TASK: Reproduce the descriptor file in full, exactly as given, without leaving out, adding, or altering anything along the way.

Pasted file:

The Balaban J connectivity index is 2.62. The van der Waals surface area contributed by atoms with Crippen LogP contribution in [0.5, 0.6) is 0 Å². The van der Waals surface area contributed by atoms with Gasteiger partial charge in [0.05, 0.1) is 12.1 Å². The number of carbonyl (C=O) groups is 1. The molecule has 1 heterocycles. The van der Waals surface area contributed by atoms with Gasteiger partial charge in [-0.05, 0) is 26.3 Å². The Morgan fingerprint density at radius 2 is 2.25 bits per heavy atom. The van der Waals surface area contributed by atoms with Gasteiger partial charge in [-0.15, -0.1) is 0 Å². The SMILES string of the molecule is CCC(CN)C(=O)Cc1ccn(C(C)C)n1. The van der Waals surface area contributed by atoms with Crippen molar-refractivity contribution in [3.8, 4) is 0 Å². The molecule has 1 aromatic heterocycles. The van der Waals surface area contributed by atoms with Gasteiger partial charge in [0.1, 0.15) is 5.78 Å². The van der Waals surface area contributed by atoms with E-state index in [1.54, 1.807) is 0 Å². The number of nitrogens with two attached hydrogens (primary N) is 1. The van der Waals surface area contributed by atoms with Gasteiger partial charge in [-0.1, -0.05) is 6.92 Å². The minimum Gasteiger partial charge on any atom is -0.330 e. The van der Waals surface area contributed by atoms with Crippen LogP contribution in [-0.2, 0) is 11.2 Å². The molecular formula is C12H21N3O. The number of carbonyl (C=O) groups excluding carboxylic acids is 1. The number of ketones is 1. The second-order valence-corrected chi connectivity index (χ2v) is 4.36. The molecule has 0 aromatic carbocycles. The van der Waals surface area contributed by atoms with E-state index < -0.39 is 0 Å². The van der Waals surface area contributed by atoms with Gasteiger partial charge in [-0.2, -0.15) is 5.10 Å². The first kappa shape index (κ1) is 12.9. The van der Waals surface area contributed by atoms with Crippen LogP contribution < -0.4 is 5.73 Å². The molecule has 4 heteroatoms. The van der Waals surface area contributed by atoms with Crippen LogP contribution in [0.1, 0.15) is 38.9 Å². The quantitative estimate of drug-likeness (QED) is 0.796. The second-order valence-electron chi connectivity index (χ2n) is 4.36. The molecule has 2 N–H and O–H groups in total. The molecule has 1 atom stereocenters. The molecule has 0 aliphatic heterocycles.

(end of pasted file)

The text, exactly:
The Balaban J connectivity index is 2.62. The van der Waals surface area contributed by atoms with Crippen LogP contribution in [0.5, 0.6) is 0 Å². The van der Waals surface area contributed by atoms with Gasteiger partial charge in [0.05, 0.1) is 12.1 Å². The number of carbonyl (C=O) groups is 1. The molecule has 1 heterocycles. The van der Waals surface area contributed by atoms with Gasteiger partial charge in [-0.05, 0) is 26.3 Å². The Morgan fingerprint density at radius 2 is 2.25 bits per heavy atom. The van der Waals surface area contributed by atoms with Gasteiger partial charge in [-0.15, -0.1) is 0 Å². The SMILES string of the molecule is CCC(CN)C(=O)Cc1ccn(C(C)C)n1. The van der Waals surface area contributed by atoms with Crippen molar-refractivity contribution in [3.8, 4) is 0 Å². The molecule has 1 aromatic heterocycles. The van der Waals surface area contributed by atoms with Gasteiger partial charge in [0.1, 0.15) is 5.78 Å². The van der Waals surface area contributed by atoms with E-state index in [1.54, 1.807) is 0 Å². The number of nitrogens with two attached hydrogens (primary N) is 1. The van der Waals surface area contributed by atoms with Gasteiger partial charge in [-0.1, -0.05) is 6.92 Å². The minimum Gasteiger partial charge on any atom is -0.330 e. The van der Waals surface area contributed by atoms with Crippen LogP contribution in [-0.2, 0) is 11.2 Å². The molecular formula is C12H21N3O. The number of carbonyl (C=O) groups excluding carboxylic acids is 1. The number of ketones is 1. The second-order valence-corrected chi connectivity index (χ2v) is 4.36. The molecule has 0 aromatic carbocycles. The van der Waals surface area contributed by atoms with E-state index < -0.39 is 0 Å². The van der Waals surface area contributed by atoms with Gasteiger partial charge in [-0.2, -0.15) is 5.10 Å². The first kappa shape index (κ1) is 12.9. The van der Waals surface area contributed by atoms with Crippen LogP contribution < -0.4 is 5.73 Å². The molecule has 4 heteroatoms. The van der Waals surface area contributed by atoms with Crippen LogP contribution in [0.1, 0.15) is 38.9 Å². The quantitative estimate of drug-likeness (QED) is 0.796. The second-order valence-electron chi connectivity index (χ2n) is 4.36. The molecule has 2 N–H and O–H groups in total. The molecule has 1 atom stereocenters. The molecule has 0 aliphatic heterocycles.